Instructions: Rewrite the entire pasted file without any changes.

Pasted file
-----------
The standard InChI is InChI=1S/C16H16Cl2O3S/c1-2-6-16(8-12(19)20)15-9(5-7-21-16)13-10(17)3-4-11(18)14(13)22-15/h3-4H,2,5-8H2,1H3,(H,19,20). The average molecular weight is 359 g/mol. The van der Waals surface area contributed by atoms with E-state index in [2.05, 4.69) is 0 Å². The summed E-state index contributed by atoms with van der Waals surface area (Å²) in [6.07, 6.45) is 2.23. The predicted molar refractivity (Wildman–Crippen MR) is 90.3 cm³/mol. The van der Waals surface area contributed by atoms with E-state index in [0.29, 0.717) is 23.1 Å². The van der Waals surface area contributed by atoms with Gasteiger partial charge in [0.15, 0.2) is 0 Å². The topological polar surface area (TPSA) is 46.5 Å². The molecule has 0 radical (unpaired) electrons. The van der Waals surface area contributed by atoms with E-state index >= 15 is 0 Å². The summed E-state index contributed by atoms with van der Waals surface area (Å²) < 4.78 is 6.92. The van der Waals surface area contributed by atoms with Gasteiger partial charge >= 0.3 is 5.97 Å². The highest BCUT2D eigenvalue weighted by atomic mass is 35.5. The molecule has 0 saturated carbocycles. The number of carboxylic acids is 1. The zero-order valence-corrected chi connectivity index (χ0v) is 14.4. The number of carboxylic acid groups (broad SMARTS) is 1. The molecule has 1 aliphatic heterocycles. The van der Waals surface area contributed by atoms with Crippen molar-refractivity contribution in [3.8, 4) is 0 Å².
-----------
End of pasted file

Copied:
The standard InChI is InChI=1S/C16H16Cl2O3S/c1-2-6-16(8-12(19)20)15-9(5-7-21-16)13-10(17)3-4-11(18)14(13)22-15/h3-4H,2,5-8H2,1H3,(H,19,20). The average molecular weight is 359 g/mol. The van der Waals surface area contributed by atoms with E-state index in [2.05, 4.69) is 0 Å². The summed E-state index contributed by atoms with van der Waals surface area (Å²) in [6.07, 6.45) is 2.23. The predicted molar refractivity (Wildman–Crippen MR) is 90.3 cm³/mol. The van der Waals surface area contributed by atoms with E-state index in [0.29, 0.717) is 23.1 Å². The van der Waals surface area contributed by atoms with Gasteiger partial charge in [0.15, 0.2) is 0 Å². The topological polar surface area (TPSA) is 46.5 Å². The molecule has 0 radical (unpaired) electrons. The van der Waals surface area contributed by atoms with E-state index >= 15 is 0 Å². The summed E-state index contributed by atoms with van der Waals surface area (Å²) < 4.78 is 6.92. The van der Waals surface area contributed by atoms with Gasteiger partial charge >= 0.3 is 5.97 Å². The highest BCUT2D eigenvalue weighted by atomic mass is 35.5. The molecule has 0 saturated carbocycles. The number of carboxylic acids is 1. The zero-order valence-corrected chi connectivity index (χ0v) is 14.4. The number of carboxylic acid groups (broad SMARTS) is 1. The molecule has 1 aliphatic heterocycles. The van der Waals surface area contributed by atoms with Crippen molar-refractivity contribution in [3.8, 4) is 0 Å².